Now, where do you see your organization falling short or misaligned in the process? The answers to this question are the components you are going to focus on tweaking. They aren’t working for you (or your donors) right now. So how can we focus on making them work for you going forward?
These fixes might include:
Reducing the difficulty
Reducing/refocusing the workload
Focusing on personalization
When you are seeing issues with where your donor starts, you’ll want to focus on reducing the difficulty of the process. Take some time to reimagine your website or social media to make it as easy as possible for donors to give. This may mean turning the donate button into a brighter color with a bigger font size. It may mean linking your donation page directly from your social media accounts. It may mean changing the dollar amounts of your giving levels to those that match your mission and goals so it’s easy for the donor to understand what the gift will do. The changes will vary based on your circumstances. But keep your focus on how to make it as easy as possible for the donor, and you’ll make forward progress.
If your issues are in the transaction process, you need to look into reducing and refocusing your workload. Is your current donation processor system (Paypal, your CRM, etc) working for you? This may require a longer-term fix, but it’s important to identify now. If the issue is on the “human” side of things, there are a few things to consider. Can you automate different parts of your donation acknowledgment process? Can you block schedule a time each week to complete this process? Think about your natural tendencies – how can you fit what needs to get done into the natural rhythms of how you work?
Finally, especially in the follow-up phase, focusing on personalization can make a big difference. (And it can soften some less than stellar past donor experiences…. hint hint). When considering personalizing your process, don’t only consider how you can personalize for your donors’ needs. It is also worthwhile to take time to consider how you personalize to your team’s workload and capacity.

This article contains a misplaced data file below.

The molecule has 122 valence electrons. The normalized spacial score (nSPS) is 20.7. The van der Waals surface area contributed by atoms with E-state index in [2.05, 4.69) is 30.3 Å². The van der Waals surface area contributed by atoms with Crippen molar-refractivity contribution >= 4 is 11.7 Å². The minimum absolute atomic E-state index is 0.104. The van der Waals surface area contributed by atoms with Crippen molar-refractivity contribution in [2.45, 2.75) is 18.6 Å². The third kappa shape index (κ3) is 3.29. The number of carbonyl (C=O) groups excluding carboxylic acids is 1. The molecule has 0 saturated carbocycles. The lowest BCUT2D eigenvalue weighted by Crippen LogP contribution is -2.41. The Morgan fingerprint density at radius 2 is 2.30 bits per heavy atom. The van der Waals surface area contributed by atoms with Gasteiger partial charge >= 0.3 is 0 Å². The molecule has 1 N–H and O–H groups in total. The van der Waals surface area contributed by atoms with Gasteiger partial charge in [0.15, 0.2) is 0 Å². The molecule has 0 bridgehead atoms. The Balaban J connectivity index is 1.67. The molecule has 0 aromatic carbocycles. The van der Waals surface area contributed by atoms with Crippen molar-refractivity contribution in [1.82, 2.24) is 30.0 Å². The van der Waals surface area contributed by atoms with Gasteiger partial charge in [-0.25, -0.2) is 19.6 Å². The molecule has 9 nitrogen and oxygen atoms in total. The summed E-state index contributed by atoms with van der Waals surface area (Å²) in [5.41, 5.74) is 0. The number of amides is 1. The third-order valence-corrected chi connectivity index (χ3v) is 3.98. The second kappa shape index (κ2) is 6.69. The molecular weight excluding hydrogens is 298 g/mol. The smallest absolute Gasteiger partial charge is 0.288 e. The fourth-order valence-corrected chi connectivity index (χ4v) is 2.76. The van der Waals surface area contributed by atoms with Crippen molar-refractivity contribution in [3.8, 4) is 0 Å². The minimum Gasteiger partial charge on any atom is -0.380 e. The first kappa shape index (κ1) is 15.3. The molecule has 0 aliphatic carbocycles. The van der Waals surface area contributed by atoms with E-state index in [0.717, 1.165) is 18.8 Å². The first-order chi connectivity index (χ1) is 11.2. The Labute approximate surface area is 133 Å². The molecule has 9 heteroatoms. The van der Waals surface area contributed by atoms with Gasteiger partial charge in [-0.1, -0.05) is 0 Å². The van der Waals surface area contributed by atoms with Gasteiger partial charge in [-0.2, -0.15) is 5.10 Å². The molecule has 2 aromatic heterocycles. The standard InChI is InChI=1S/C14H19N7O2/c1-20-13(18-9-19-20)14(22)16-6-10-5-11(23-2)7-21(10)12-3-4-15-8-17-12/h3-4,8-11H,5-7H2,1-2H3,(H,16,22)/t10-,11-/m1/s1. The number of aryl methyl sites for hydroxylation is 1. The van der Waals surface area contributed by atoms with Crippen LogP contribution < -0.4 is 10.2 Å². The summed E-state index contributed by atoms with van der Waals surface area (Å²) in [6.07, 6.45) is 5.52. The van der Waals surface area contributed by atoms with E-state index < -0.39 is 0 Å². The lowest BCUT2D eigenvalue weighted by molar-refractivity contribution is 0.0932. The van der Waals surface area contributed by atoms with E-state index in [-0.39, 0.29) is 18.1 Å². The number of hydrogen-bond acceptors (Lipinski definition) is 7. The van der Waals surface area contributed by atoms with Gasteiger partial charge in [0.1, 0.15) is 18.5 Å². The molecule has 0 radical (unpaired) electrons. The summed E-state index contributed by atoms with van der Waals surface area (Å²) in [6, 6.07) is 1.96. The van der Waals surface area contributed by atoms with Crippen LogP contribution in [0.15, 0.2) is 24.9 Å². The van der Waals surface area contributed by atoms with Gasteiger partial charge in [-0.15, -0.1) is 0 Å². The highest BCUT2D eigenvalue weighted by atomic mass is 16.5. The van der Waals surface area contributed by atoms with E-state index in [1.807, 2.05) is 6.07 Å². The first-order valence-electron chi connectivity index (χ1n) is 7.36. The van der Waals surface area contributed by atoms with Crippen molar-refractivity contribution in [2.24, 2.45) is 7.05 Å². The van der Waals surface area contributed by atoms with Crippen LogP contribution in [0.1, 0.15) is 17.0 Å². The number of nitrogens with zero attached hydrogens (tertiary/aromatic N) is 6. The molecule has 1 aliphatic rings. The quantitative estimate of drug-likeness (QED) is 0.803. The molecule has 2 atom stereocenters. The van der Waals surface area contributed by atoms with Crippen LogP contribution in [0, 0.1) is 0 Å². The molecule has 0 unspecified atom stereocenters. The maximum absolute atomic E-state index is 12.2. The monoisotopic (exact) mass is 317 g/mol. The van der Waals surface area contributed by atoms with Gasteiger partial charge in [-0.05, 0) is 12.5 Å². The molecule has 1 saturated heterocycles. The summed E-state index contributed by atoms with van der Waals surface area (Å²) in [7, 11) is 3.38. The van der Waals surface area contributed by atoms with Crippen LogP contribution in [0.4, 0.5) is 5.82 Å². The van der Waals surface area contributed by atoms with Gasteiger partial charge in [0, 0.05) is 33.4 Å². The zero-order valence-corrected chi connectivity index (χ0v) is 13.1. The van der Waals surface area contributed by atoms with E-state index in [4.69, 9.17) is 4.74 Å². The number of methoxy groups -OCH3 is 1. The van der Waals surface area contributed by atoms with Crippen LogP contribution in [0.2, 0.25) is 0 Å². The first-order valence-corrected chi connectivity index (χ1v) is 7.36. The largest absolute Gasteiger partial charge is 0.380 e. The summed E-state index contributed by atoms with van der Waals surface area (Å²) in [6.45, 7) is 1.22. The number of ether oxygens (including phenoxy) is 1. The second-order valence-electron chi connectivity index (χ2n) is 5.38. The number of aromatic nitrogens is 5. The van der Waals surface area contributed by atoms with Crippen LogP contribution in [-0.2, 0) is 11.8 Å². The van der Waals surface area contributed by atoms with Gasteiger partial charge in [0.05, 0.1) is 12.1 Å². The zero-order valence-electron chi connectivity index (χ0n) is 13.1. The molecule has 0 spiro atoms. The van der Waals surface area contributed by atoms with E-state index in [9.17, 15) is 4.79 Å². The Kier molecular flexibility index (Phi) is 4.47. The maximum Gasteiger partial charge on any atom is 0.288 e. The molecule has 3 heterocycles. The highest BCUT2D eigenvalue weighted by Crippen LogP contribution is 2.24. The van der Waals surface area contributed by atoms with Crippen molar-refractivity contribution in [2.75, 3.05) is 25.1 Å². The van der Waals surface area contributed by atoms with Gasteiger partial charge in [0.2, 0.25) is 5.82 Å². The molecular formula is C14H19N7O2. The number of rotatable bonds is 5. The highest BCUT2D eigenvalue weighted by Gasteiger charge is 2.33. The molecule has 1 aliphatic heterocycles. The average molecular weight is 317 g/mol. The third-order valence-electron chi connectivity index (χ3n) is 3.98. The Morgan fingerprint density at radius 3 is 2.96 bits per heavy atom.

If you have looked at your entire process and can’t see any specific changes in the first few steps that you need to make, but still feel your donation process is a mess, personalization may be your ticket to providing a better experience. The more personalized you make the entire process, the more seen and understood your donors will feel. And the more your team will feel equipped to complete the process on time – every time!
My gold standard example for this is a small organization I once donated to (I donated a small amount – around $25). Within 24 hours of making my gift, I received a personal email from the Executive Director. It was brief and rather casual. They thanked me for my generosity and noted how much each gift means to the organization. Additionally, they explained their acknowledgment process: as a small team, they have made the decision to send formal acknowledgments out at the end of each month to maximize the team’s efficiency. Finally, if for any reason I needed it sooner, they would be happy to get it to me.
My reaction? I was mind blown! Not only did I get personal thanks from the organization for what is traditionally considered a “small” gift, but they showed me firsthand that their focus above all else was on their mission and efficiency in their work. I walked away from the transaction confident that my dollars are being put to the best possible use. And you can believe I continued to give!
This is just one example of how to personalize the process to meet your and your donors’ needs. You could create a thank you video to plug into your automated donation acknowledgment email. You could assign Board members, volunteers, and staff to write a few personal notes or make calls each month. The goal, no matter how you personalize, is simple.
Develop a donation process that is authentic to your team, aligned with your mission, and cognizant of your donor’s desires – and everyone will walk away happier, more confident, and ready to give again.
So – what are you going to put in place in your donation process to better serve your community and your team? Let me know in the comments!